Book Review: The Girl in Times Square by Paullina Simons

The Girl in Times Square…

Book Description:

Lily’s life is turned upside down with the disappearance of her flat mate, incredible revelations about her family and a personal discovery, all of which will affect her forever. What if everything you believed about your life was a lie? Meet Lily Quinn. She is broke, struggling to finish college, pay her rent, find love. Adrift in bustling New York City, the most interesting things in Lily’s life happen to the people around her. But Lily loves her aimless life until her best friend and roommate Amy disappears. That’s when Spencer Patrick O’Malley, a cynical, past his prime NYPD detective with demons of his own, enters Lily’s world. And a sudden financial windfall which should bring Lily joy instead becomes an ominous portent of the dark forces gathering around her.

But fate isn’t finished with Lily. She finds herself fighting for her life as Spencer’s search for the missing Amy intensifies, leading Lily to question everything she knew about her friend and family. Startling revelations about the people she loves force her to confront truths that will leave her changed forever.

From a master storyteller comes a new heart-wrenching, magnificent and un-putdownable novel. This is the odyssey of two young women, Lily and Amy, roommates and friends on the verge of the rest of their lives.




My Thoughts:

I’ll begin this review straight up by disclosing that I read this novel over three nights, during the working week, at the end of a school term. Over 600 pages, but leaving it and only reading a few chapters a night was not an option. This novel is sensational. Every page, every chapter; I loved it from beginning to end. There are a lot of reasons why, and I’ll probably not even get to cover a tenth of them in this review, but I’ll do my best to convince you to read it!

It’s worth noting why I actually decided to read this novel at this point in time. I have been contemplating reading some more Paullina Simons over the last few months, and have even bought The Bronze Horseman series, but I was really looking for a standalone to get into at first. Reading a series is such an investment of time and something I usually reserve to my Christmas/Summer holidays. A few years ago I read Red Leaves, and like The Girl in Times Square, it blew me away. I devoured it, couldn’t stop thinking about it, and remember it still to this day quite clearly. So when I was perusing Paullina’s novels and saw that The Girl in Times Square had the character of Spencer Patrick O’Malley, the same detective as in Red Leaves, I was sold. Red Leaves is Spencer’s back story, but published after The Girl in Times Square. Having now read both I can point out that while the two are connected, you don’t need to read both to understand or enjoy either, but you really should read both because they are cracking good reads!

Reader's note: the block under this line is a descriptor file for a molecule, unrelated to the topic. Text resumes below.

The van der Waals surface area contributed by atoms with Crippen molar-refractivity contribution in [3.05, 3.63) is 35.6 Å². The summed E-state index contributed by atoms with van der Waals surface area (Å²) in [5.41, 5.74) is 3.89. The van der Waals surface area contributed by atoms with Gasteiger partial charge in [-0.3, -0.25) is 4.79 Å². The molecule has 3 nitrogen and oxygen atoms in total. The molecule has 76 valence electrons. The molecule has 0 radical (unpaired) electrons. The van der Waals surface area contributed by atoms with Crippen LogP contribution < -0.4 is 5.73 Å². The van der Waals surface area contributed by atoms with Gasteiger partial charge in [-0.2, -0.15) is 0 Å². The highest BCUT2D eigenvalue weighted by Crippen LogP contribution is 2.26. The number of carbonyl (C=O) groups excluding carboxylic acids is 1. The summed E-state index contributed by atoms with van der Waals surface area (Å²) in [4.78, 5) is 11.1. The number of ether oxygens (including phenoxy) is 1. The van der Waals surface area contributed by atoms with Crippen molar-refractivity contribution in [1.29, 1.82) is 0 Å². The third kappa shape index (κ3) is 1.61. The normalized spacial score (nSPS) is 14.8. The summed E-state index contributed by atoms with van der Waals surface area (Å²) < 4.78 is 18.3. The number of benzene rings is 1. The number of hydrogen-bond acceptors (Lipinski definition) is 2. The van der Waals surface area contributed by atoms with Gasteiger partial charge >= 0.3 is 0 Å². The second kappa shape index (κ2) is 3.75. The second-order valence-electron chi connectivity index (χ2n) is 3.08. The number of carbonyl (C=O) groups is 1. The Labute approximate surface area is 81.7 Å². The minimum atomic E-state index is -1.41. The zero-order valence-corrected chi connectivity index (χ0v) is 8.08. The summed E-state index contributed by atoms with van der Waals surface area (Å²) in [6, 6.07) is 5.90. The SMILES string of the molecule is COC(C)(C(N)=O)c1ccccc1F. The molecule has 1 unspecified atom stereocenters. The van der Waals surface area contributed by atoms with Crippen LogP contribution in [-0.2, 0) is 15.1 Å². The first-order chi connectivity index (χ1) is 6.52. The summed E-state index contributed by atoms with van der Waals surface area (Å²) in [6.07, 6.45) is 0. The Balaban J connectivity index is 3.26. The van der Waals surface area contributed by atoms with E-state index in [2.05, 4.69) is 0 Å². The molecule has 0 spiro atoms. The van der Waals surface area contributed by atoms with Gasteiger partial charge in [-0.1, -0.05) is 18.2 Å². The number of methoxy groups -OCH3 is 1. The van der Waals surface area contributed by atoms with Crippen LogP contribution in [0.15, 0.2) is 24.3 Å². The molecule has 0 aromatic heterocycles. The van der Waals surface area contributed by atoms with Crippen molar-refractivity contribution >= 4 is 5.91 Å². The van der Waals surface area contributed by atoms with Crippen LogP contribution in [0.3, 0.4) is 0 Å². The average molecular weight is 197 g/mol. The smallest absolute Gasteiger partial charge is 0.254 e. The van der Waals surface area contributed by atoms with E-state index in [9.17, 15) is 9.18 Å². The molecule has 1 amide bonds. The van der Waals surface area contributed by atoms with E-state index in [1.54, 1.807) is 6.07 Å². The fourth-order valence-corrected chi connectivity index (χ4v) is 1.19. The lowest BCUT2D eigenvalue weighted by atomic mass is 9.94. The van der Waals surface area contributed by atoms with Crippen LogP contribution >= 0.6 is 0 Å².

Now, over to The Girl in Times Square. I think it’s very important to approach this novel as Lily’s story, rather than a missing person crime novel. Amy’s disappearance, while important to the story, is not the true focus, merely a catalyst event that puts Lily onto a certain pathway and begins to shape her journey. Amy, and who she is/was, is not central to this story but her relationship with the other characters in the story is quite pivotal though. I feel it’s important to note this because I’ve read a lot of reviews that have canned this novel because it focused on Lily’s life and not Amy’s disappearance. If you think that after reading it, you’ve entirely missed the point of the novel. This is not a crime novel that follows a usual crime story formula; it’s a coming of age story about a girl at a crossroads. Approach it from this angle and you will love it as much as I did (I think!).

Paullina creates an amazing cast within this story. The characters surrounding Lily, her family, friends, medical staff and other associates, are all brought vividly to life, and you begin to love and hate them in equal measure. Alcoholism is examined in great detail, and its devastating effects upon an individual relationship, as well as a family dynamic, are portrayed to perfection. There are scenes in this novel that are difficult to read; they hit hard and true. Lily’s battle with her illness is documented brilliantly and I travelled a great emotional journey right alongside her, highs and lows.

Paullina has a skill at bringing a story to life. You feel as though you have been dropped into a scene; you can smell what the characters smell, feel the temperature, see what they can see, and feel their emotions. She really is a master story teller. All of the events that make up this novel and all of the living that goes on with the characters converge into a masterful story quite unlike any I’ve read before. It’s a big book and it’s a great book, fast paced and engaging right the way though. I can’t recommend this novel highly enough. To examine the plot in any more detail would probably result in spoilers, so I’ll leave it at this and look forward to anyone reading the novel and letting me know what they think.